“ASU Law is committed to serving the educational needs of our tribal nations,” said ASU Law Dean and Professor of Law Douglas Sylvester. “With the addition of our Indian Gaming and Tribal Self-Governance programs, we are building upon our world-class Indian Legal Program to ensure that our students receive the best possible education and real-world experience while they are here.”
The Indian Gaming and Tribal Self-Governance programs will equip professionals with a background in federal Indian law and comprehensive courses designed to help graduates seamlessly integrate into the job of their choice.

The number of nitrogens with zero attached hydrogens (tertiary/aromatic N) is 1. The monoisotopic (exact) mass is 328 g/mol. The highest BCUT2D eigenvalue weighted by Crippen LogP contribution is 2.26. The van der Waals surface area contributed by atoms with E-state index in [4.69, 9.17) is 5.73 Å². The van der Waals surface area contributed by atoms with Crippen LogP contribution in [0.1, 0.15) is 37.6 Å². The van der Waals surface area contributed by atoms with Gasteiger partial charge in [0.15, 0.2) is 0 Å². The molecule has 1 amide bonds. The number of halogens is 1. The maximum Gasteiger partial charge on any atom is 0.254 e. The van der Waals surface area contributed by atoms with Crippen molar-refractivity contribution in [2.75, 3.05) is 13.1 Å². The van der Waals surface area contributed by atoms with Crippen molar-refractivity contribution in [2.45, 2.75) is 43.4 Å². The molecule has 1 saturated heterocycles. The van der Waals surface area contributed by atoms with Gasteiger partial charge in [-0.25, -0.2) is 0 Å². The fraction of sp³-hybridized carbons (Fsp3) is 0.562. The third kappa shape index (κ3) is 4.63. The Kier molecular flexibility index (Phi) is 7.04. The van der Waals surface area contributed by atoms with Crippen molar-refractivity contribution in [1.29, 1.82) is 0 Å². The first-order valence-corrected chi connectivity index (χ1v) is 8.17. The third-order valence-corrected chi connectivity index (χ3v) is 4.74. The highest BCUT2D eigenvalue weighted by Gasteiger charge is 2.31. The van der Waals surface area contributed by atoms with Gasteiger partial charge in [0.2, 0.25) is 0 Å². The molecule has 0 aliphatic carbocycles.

Graduates may serve as in-house counsel, senior or mid-level executives for tribes or tribal entities, tribal elected officials responsible for overseeing these aspects of their tribal operations and other professionals with careers that intersect with these areas, such as congressional staff and federal, state and local employees.
“History has also shown that tribes can better meet the needs of their citizens when the federal trustee works to promote tribal sovereignty and self-determination. We believe that both our programs will provide critical education for those working for the tribes or in Indian gaming,” said Sylvester.